Part 1: The ‘Rib’
The Hebrew word that is translated as ‘Adam’ is actually a gender-neutral word that means ‘a creature of earth’. In other words, Adam was initially created neither Male nor Female.
The creature was placed in the Garden and given only one restriction – not to eat of the Tree of Knowledge of Good and Evil.
Adam lived a quiet, comfortable, and all but purposeless life in the Garden, tending the flora and distributing names to the animals. But God saw that Adam was alone with no emotional life, no tension, hardship or struggle. So God decided to put Adam to sleep and separate it into Male and Female in order to provide an emotionally meaningful life for humanity.
Here is an extremely important point: The Hebrew word tsela appears many times in the Bible. With one exception it is translated as ‘side’, typically referring to the side walls of important structures such as the Tabernacle. On one occasion only, here in Genesis, tsela is translated as ‘rib’.
This unique translation has had horrendous repercussions.
But if we give the word the same meaning that it has on every other occasion, the story makes more sense. God took one side of the creature and out of this he made Eve, the woman, and the other side became Adam, the man – where neither had existed before. The ‘One’ has become ‘Two’, and there is nothing in this description to indicate anything other than perfect equality.
The isolation of one human creature can now be replaced with a new form of wholeness that is attainable through love and erotic longing between two individuals.
One possible reason for the early translator’s choice of the word ‘rib’ in this one place is that by taking a rib God revealed the Heart of the creature, analogous to opening Pandora’s Box, thus bringing emotions (which are universally symbolized by the Feminine) into the realm of human life. Like Pandora’s story, this is where pain and difficulty enter the world, but also happiness and meaning, and only then do mortal beings become moral beings with the ability to make choices and mistakes, and thus to evolve and grow.
Even if we retain the word ‘rib’ as the translation of tsela, we see that this rib did not come from a previously created male, thereby suggesting some sort of primacy for the ‘man’. On the contrary, the rib came from a previously created earth creature of no gender.
And in fact, the Woman, Eve, in the story, was created before the Man!
Part 2: The ‘Fall’
Later in the story of Eden, the Bible says: “When the woman saw that the tree was good for food, and that it was pleasant to the eyes, and a tree to be desired to make one wise, she took of the fruit thereof, and did eat, and gave also unto her husband with her; and he did eat.”
Notice here that Adam’s behavior in this story is completely passive. Throughout the scene, he is silent. The Serpent and Eve have their discussion, she decides to eat the fruit, she gives some to Adam, and he eats it too. That’s all! The story doesn’t say that Eve tempted Adam, and nothing in the narration or in his silence suggests that she did. There’s no indication he’s reluctant to eat the fruit, that his better judgment is overwhelmed by Eve’s treachery and deceit, or even that he thinks about it at all. He says nothing and he takes no initiative. It’s merely a passive act of acquiescence.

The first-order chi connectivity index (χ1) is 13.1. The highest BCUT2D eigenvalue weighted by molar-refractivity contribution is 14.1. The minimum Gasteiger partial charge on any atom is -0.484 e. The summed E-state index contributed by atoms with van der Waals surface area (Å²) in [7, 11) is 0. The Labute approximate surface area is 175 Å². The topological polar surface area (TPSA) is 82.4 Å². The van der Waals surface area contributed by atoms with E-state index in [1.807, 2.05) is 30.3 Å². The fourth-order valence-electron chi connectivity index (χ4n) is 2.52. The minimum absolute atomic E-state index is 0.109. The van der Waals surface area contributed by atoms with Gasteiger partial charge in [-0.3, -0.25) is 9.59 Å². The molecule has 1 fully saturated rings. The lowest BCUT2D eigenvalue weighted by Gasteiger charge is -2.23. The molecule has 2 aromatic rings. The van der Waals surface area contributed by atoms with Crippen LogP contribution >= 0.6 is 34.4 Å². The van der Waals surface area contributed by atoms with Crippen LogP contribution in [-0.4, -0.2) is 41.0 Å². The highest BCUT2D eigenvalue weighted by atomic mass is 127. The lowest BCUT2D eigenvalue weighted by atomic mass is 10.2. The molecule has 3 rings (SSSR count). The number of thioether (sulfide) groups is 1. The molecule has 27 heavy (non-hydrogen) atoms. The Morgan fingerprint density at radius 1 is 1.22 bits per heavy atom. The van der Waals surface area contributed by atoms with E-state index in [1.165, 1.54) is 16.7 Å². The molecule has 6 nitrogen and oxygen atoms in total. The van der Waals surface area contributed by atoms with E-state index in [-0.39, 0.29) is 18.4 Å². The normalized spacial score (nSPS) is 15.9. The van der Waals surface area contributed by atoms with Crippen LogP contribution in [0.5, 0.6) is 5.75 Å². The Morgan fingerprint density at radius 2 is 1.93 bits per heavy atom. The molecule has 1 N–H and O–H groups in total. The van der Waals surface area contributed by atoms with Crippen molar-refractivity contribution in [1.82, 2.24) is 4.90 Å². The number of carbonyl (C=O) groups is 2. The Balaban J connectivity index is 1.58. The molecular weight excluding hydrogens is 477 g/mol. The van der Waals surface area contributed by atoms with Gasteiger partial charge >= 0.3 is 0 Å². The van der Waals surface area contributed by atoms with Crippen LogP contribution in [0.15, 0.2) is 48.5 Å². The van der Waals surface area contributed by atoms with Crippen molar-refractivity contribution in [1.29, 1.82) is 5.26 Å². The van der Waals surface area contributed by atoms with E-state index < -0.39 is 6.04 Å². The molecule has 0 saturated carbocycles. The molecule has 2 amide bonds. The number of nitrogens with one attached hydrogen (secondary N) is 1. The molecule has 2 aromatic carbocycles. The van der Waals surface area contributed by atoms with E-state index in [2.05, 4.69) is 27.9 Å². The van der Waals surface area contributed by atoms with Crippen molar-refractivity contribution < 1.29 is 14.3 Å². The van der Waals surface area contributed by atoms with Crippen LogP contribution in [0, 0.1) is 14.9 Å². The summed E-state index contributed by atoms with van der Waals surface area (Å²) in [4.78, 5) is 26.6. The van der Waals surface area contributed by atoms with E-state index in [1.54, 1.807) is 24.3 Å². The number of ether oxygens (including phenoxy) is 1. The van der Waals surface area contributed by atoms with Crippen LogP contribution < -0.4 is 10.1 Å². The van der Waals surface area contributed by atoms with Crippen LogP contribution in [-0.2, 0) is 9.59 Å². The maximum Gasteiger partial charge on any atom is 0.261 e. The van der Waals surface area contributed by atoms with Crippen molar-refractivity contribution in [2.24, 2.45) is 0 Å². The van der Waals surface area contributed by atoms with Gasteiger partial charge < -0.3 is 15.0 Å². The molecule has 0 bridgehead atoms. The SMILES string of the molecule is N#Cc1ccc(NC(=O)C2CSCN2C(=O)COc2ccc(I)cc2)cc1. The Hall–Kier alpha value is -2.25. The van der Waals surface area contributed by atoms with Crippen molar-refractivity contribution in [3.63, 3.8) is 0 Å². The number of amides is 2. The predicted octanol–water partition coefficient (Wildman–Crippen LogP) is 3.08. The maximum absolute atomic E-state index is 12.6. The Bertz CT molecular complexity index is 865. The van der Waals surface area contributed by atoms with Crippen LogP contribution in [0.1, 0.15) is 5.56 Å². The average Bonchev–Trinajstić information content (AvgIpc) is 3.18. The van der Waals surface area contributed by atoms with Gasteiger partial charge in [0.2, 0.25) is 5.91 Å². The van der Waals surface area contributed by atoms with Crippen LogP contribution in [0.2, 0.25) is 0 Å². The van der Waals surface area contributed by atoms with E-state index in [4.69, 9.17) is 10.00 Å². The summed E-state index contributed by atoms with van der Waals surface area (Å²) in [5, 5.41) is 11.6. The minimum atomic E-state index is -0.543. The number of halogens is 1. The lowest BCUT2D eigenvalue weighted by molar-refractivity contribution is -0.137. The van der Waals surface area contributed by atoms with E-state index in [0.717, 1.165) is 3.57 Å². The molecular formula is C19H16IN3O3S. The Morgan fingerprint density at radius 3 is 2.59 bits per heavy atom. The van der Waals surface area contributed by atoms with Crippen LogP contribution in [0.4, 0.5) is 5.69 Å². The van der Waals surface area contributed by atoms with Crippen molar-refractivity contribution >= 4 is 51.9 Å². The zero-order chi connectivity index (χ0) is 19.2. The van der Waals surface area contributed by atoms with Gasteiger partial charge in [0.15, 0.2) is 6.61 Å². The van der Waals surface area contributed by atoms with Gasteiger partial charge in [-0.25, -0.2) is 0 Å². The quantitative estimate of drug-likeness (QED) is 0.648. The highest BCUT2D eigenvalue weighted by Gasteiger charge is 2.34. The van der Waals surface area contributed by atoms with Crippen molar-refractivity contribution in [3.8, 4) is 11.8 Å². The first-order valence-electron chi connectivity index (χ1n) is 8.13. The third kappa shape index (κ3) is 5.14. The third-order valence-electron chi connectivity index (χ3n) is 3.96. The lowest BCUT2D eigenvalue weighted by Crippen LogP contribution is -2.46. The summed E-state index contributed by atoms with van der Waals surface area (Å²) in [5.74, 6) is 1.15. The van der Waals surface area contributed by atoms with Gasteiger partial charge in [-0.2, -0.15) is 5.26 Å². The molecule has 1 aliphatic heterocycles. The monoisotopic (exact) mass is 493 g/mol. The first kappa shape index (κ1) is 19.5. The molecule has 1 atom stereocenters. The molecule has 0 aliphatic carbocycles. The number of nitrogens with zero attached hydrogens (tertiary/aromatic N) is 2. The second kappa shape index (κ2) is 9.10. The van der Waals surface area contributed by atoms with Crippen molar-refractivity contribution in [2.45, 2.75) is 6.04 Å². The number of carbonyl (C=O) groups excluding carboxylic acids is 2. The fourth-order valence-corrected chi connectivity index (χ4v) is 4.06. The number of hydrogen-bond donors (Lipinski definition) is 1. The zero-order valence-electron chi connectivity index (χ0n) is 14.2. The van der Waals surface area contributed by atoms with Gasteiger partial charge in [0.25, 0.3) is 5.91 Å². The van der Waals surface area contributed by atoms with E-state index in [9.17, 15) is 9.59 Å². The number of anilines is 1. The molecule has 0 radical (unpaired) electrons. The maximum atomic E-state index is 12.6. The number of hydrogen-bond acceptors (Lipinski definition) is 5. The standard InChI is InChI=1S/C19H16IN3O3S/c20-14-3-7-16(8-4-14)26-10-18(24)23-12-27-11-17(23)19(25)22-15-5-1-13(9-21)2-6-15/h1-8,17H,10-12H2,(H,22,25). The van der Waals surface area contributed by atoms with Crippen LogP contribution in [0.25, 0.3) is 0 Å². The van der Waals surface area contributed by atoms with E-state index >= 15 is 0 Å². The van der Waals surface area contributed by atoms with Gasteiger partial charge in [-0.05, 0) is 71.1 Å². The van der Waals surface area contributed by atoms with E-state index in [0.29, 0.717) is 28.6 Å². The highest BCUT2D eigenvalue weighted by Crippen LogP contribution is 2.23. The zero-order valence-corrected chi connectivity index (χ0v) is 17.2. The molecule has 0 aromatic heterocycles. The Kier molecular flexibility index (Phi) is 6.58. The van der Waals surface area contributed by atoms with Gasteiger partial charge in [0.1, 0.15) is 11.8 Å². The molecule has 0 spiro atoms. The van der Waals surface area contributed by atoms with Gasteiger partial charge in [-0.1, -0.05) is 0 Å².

Socrates will later describe the human soul as composed of three parts – the Thoughts of the Mind, the Emotions of the Heart, and the Needs and Appetites of the Body. He shows how these parts are in a state of total chaos and disorder. To ‘perfect’ one’s soul means that each of these parts must perform its own proper task in a well-ordered harmony with the others.
In the story of the Garden, which is a parable of our inner life and the need to evolve and perfect our soul, Adam represents the Mind, Eve represents the Heart, and the Serpent represents the Body. (This is typical ancient mythological symbolism: males = mind, females = heart, animals = body). In their proper alignment, the Mind should be the Active principle that governs the soul. The Body should the Passive principle which supports the efforts of the Mind. And the Heart should be the Reconciling principle that protects and nurtures the soul under the guidance of the Mind.
But what happened in the Garden of Eden is that the appropriate ‘order’ became inverted. The serpent (the Body) interfered, took the active lead, and persuaded Eve (the Heart) to go along with its wishes. Adam (the Mind), silent and oblivious, passively joined in.
This was the real ‘sin’ that occurred in the Garden of Eden, and that recurs in each one of us. This is the ‘Original’ (in the sense of ‘fundamental’) sin – the sin of an inverted soul.
It takes very little imagination to see that this allegory provides a complete and accurate description of our contemporary life – the pop culture, the greed, the obscenity. The Body’s appetites are completely in charge of what we do, the Heart’s emotions fawn over these cravings, and the Mind (at least in the sense of genuine Wisdom) sits back silently and lets it all continue. ‘Original Sin’ is not “something an evil woman did a long time ago”. Quite the contrary, we are all committing this sin right now. It is high time we stopped blaming ‘Eve’.
When God returns to the Garden of Eden, his instructions are really quite simple. If the soul wants to evolve, the Serpent must crawl on its belly – in other words, the Body must be Passive and focus on the Earth. Adam must “earn his bread through the sweat of his face” – in other words, the Mind (the “face”) must make active efforts (“sweat”) and take control. And Eve must “obey” her husband.
But this last statement should never have been twisted into a sexist command about social and marital relations. It’s an inner symbol which simply means the Heart (in all of us) must be ruled by the intelligence of the Mind, not the cravings of the Body.